By Conor Mihell
In many ways, Kevin Callan is hardly a model canoe camper. His long list of wilderness misadventures include poisoning his tripmates with a tin of toxic smoked oysters, breaking a paddle on a rock in a panicked attempt to scare off a bear, being charged by a moose he was attempting to photograph in a roadside ditch, and busting his ankle while skinny-dipping. “My life can seem like a blooper reel at times,” Callan admits in a story entitled “I’m an Idiot,” the second chapter in his new book, Dazed But Not Confused (Dundurn Press, $24.99)
And yet, warts and all, Callan is one of the most popular canoeists on the planet. It could be for the 13 canoeing guidebooks he’s penned, describing destinations all across his home province of Ontario, or maybe for his funny, high-energy performances at trade shows like Madison, Wisc.’s Canoecopia, or perhaps for his caffeine-fueled, scatterbrained interviews on Canada’s national radio and television broadcasters. For his quirky personality, Callan’s been called canoeing’s Barney Fife or Ed Wynn. But according to James Raffan, the executive director of the Canadian Canoe Museum, the popularity all comes down to Callan’s everyman appeal.
“There’s a little bit of Kevin Callan in all of us,” writes Raffan in the foreword to Callan’s first collection of stories. “More and more, I’ve been drawn to his writing for the stories, knowing that his goofy joie de vivre and his effervescent enthusiasm for swamp muck and the road less traveled always bring with them a smile and a reminder that the natural world is something we should cherish from the campsite rather than the couch.”
Raffan describes Callan’s work as that of a master “campfire raconteur”—an apt description for the 41 stories in Dazed But Not Confused. Most of the stories are funny in a self-deprecating sort of way, others are edgy, and a few are reflective. In one piece, Callan responds to the criticism that as a guidebook author he’s simply a “wilderness pornographer,” responsible for once secret routes being overrun by hordes of canoeists. In another story, he reflects on his work as an outdoor educator, arguing that the old-school approach of lecturing ignores the needs and interests of Generation Y. A few pieces bridge the gap between route description and narrative, sharing his adventures in areas like Quetico, Killarney, Woodland Caribou and Wabakimi provincial parks.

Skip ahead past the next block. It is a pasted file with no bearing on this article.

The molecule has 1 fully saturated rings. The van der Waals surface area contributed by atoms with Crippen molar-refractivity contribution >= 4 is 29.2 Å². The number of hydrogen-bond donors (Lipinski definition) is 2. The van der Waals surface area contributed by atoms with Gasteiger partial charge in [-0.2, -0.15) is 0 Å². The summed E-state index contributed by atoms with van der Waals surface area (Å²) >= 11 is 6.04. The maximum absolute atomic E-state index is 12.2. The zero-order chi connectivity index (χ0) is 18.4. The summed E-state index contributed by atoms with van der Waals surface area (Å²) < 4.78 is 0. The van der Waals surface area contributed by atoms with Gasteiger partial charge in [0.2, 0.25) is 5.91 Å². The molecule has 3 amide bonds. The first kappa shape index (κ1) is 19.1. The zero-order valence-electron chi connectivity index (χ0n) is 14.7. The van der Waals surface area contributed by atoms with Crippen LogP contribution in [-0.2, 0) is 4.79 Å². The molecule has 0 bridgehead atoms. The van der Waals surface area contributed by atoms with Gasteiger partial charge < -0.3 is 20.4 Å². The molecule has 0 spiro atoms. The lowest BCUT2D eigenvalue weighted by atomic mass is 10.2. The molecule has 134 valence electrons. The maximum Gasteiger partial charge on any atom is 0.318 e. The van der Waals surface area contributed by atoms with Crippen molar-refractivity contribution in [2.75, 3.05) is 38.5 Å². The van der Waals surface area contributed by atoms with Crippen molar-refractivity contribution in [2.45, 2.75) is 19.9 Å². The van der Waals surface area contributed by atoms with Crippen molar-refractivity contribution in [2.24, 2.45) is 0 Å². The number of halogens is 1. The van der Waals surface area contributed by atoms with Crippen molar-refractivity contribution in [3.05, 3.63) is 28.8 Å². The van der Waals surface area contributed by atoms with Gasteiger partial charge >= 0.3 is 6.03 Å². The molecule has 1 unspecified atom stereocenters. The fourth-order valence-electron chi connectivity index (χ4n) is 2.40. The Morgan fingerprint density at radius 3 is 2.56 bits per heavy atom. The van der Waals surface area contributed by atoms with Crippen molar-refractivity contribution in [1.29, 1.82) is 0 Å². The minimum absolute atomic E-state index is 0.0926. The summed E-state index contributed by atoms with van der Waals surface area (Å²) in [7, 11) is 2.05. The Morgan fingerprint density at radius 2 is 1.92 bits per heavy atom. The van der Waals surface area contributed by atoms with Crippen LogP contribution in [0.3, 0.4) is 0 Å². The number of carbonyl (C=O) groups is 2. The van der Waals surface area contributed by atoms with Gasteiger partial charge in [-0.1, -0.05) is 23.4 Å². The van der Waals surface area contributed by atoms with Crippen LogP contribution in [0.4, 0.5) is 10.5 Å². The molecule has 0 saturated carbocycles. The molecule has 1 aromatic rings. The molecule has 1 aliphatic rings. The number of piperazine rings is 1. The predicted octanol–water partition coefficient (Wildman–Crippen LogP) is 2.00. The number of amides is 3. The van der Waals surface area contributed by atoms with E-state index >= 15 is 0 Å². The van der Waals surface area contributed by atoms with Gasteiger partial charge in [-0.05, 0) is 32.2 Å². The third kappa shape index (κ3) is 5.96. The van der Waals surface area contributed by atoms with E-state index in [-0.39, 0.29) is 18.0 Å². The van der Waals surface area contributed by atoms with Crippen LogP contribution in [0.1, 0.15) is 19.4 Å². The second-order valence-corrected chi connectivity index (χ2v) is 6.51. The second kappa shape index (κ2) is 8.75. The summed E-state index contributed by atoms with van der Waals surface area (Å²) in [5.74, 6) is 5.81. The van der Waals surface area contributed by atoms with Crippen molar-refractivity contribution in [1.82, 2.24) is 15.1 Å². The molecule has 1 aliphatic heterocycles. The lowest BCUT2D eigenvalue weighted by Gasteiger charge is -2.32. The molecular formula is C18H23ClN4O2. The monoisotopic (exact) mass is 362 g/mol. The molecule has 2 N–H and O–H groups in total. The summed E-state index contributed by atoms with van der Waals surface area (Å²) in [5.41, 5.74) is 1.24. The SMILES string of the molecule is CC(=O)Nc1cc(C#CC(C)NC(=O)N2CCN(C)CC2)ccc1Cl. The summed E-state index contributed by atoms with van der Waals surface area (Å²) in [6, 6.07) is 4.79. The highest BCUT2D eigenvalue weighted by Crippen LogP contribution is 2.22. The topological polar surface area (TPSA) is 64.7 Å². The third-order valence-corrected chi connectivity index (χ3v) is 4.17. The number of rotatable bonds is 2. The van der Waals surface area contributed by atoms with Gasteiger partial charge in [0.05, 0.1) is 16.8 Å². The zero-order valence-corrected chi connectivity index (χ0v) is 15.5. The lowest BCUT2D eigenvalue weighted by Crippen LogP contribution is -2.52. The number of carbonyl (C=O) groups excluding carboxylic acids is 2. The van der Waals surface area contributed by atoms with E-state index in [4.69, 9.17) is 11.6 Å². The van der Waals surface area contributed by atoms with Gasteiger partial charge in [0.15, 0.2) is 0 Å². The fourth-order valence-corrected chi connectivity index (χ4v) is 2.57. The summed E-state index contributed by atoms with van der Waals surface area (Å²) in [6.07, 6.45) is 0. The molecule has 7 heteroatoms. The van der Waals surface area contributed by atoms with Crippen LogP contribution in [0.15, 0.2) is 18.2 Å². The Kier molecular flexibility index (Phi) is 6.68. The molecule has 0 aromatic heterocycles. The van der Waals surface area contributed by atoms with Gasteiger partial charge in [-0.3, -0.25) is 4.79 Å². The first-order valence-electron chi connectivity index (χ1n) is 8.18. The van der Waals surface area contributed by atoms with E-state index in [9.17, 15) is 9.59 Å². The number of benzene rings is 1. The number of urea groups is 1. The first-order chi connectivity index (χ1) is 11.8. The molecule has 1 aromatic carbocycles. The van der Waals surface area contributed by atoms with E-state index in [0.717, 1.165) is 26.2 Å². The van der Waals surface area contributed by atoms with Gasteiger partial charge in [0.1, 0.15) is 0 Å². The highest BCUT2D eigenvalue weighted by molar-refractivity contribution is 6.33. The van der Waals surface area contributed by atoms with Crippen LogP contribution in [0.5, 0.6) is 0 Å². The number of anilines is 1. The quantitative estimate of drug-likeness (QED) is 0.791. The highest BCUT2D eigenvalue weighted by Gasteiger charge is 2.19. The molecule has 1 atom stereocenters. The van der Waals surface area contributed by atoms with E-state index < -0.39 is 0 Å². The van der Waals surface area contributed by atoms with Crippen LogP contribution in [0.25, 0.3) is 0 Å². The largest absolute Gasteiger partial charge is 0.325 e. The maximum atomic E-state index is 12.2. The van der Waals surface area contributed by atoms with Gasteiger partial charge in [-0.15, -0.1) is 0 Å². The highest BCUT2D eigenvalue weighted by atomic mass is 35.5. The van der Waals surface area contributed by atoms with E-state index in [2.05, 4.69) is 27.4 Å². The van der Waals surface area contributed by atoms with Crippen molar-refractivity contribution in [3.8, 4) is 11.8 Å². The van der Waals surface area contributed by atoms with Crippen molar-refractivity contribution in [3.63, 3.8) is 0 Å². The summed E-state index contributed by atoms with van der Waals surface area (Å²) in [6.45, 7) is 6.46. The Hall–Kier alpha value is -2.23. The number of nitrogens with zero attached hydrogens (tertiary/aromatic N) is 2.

Dazed But Not Confused will never pass as great literature in the vein of classics such as Sigurd Olson’s The Singing Wilderness, John McPhee’s The Survival of the Bark Canoe or Raffan’s Fire in the Bones. Callan’s prose oftentimes reflects a harried train of thought, and is prone to repetition and awkward sentence structure. Yet, true to Callan’s character, the unpolished, word-of-mouth tone is powerfully relatable. It puts the reader in the action and makes the book inspirational.
“There are messages here,” writes Raffan, “about the values of wilderness and the importance of advocacy, but they are nicely swirled into the narrative of his misadventures that a reader hardly knows that mixed with good dollops of entertainment is a serious call to action. Do try this at home. Pack your pack. Load your canoe. And get out there.”